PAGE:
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In an effort to improve the Big Apple’s public health, all processed meats will no longer be offered at New York City public school and public university cafeterias. That means no pepperoni, bacon, cold-cut deli meats, sausages or hot dogs for lunch. The new ban follows on the heels of the city’s successful test-run across all city schools of Meatless Mondays. Policymakers and education officials say the decision to adopt Resolution 238 is thanks to scientific evidence linking disease and other ailments with red and processed meats . The move paves the way to healthier food choices, minimizing any associated health risks. Related: Meatless Mondays are coming to public schools in New York City Over the years, the World Health Organization has warned that processed meats are carcinogenic, increase the likelihood of obesity and pre-diabetes among children and teens and elevate risk factors associated with heart disease, cardiovascular disease and colorectal cancer rates among young adults. But these conditions, researchers say, are preventable through dietary and lifestyle changes. Similarly, the National Cancer Institute announced that young people of today exhibit double to quadruple the risks of colorectal cancers, when compared to those of the 1950s. Why? Sadly, today’s youth have diets low in fiber and high in processed meats, exacerbated by lifestyles lacking in physical activity . Even more worrisome, studies have shown just one hot dog or two bacon strips per day increases colorectal cancer risks by 18 percent. “We cannot continue feeding our children substances scientifically proven to increase cancer later in life,” said Brooklyn borough president Eric Adams. “Chicken nuggets and sloppy joes are in the same class of substances as cigarettes. We know that we would never give our children cigarettes to smoke, so there’s absolutely no reason why we should continue poisoning our children’s health with processed foods .” The Academy of Nutrition and Dietetics affirms that those following plant-based diets show lower rates of health complications than their omnivorous counterparts. In other words, curbing unhealthy meat consumption and removing processed meats from school menus is a positive change for students’ health. By offering more nutritious meals on public school campuses, from preschool through university, all NYC students can be better nourished, likely boosting academic performance and overall well-being. In September 2018, the Santa Barbara Unified School District (SBUSD) became the first school district in the country to remove processed meats from all school lunch lines. This recent ban in such a large metropolitan area shows that the move toward providing plant-based alternatives for more nutritious school meals is gaining momentum. + Resolution 238 Via TreeHugger Image via Shutterstock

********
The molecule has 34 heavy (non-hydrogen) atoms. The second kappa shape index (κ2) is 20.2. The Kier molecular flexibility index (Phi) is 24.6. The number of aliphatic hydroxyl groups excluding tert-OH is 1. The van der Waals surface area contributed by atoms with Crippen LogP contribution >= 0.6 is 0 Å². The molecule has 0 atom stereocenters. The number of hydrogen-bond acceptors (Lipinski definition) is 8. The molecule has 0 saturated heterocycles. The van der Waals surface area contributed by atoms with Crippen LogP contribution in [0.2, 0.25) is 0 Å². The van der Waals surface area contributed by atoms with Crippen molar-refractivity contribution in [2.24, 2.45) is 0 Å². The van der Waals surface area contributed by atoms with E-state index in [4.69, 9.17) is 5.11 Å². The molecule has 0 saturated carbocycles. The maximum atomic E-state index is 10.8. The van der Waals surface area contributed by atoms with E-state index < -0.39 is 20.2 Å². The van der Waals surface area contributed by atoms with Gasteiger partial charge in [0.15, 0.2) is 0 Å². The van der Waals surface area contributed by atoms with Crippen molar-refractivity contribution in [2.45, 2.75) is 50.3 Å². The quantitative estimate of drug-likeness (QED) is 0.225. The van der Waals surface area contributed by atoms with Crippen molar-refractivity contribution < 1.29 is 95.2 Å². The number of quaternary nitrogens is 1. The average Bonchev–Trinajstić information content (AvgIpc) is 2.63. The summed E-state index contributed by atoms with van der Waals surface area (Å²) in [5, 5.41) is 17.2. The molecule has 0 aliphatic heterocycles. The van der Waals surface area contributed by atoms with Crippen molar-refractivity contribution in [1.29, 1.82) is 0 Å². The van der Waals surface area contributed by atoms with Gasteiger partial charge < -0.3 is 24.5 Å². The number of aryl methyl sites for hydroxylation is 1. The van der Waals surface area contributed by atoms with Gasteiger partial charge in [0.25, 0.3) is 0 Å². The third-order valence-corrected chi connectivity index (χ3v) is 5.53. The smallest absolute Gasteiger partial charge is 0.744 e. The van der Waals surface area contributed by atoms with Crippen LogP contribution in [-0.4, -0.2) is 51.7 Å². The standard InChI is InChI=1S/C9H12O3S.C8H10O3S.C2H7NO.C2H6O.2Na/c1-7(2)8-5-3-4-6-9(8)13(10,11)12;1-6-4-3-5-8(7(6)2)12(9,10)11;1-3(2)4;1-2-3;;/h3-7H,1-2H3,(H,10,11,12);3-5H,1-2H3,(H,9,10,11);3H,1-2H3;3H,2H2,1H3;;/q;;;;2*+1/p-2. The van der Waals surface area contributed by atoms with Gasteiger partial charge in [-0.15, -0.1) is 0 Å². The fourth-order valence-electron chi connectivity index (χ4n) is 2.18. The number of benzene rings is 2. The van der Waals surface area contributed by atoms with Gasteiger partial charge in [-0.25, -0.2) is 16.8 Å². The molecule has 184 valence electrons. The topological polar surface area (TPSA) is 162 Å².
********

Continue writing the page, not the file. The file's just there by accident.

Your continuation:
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Sail your cares away in this incredible floating villa near Sydney

October 8, 2019 by  
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Nothing says romance like floating down a calm waterway while taking in the sound of bird calls from the shores. If you’re in the mood for a romantic getaway near Sydney , this incredible floating villa is the perfect choice. The tiny retreat features enough space for two lovebirds, who can spend their days watching the world go by from a glorious open-air deck. Ready to set sail along the pristine coastline of Palm Beach, New South Wales, this beautiful, two-story floating villa makes for a dream glamping retreat. The structure is compact but comes with a stunning, modern design that makes the space seem much bigger. Related: Sail away from it all in this gorgeous floating tiny home The interior of the floating home features a large living area on the first floor that opens up to the structure’s most impressive space, the outdoor deck. From here, guests can enjoy stunning views of the cliffs and wild landscapes found along the coast of Palm Beach. The deck comes with plenty of seating space and a barbecue, where you can cook shrimp on the, well, you know. Throughout the interior, guests will feel right at home thanks to contemporary furnishings and amenities. The living space welcomes in plenty of natural light through various windows and the folding glass doors that open up to the deck . The living area even comes with a nice fireplace for those chilly nights. A compact bathroom nearby includes a full-sized shower and toiletries. Additionally, the home comes with a kitchenette, which comes with all of the basics to whip up a tasty meal: an oven, a stove, a microwave and a fridge. The master bedroom is located on the sleeping loft, accessible via a narrow staircase. The pitched roof adds extra vertical space for the bedroom, which comes with a plush, king-sized bed and quality linens. Guests to the tiny villa will enjoy a healthy breakfast each morning as well as a 24-hour concierge service. For active travelers, the accommodation also comes with the use of the stand-up paddleboards and fishing gear. + Glamping Hub Images via Glamping Hub